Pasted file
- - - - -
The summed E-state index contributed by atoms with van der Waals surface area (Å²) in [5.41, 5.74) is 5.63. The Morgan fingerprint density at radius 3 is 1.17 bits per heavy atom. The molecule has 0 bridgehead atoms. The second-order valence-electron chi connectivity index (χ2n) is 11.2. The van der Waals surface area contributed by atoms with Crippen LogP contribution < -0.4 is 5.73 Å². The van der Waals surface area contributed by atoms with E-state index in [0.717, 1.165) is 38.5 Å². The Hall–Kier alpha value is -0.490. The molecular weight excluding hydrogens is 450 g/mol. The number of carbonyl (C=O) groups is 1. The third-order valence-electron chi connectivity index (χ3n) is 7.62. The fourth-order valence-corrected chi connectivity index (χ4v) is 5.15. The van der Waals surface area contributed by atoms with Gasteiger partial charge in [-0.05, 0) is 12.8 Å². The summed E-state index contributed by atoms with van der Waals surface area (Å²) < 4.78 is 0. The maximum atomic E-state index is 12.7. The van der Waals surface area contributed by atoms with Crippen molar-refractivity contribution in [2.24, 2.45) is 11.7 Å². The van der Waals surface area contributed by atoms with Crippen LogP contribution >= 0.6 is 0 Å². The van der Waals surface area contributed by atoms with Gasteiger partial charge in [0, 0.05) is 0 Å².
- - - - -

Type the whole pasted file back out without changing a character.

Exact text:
The summed E-state index contributed by atoms with van der Waals surface area (Å²) in [5.41, 5.74) is 5.63. The Morgan fingerprint density at radius 3 is 1.17 bits per heavy atom. The molecule has 0 bridgehead atoms. The second-order valence-electron chi connectivity index (χ2n) is 11.2. The van der Waals surface area contributed by atoms with Crippen LogP contribution < -0.4 is 5.73 Å². The van der Waals surface area contributed by atoms with E-state index in [0.717, 1.165) is 38.5 Å². The Hall–Kier alpha value is -0.490. The molecular weight excluding hydrogens is 450 g/mol. The number of carbonyl (C=O) groups is 1. The third-order valence-electron chi connectivity index (χ3n) is 7.62. The fourth-order valence-corrected chi connectivity index (χ4v) is 5.15. The van der Waals surface area contributed by atoms with Gasteiger partial charge in [-0.05, 0) is 12.8 Å². The summed E-state index contributed by atoms with van der Waals surface area (Å²) < 4.78 is 0. The maximum atomic E-state index is 12.7. The van der Waals surface area contributed by atoms with Crippen molar-refractivity contribution in [2.24, 2.45) is 11.7 Å². The van der Waals surface area contributed by atoms with Crippen LogP contribution >= 0.6 is 0 Å². The van der Waals surface area contributed by atoms with Gasteiger partial charge in [0, 0.05) is 0 Å².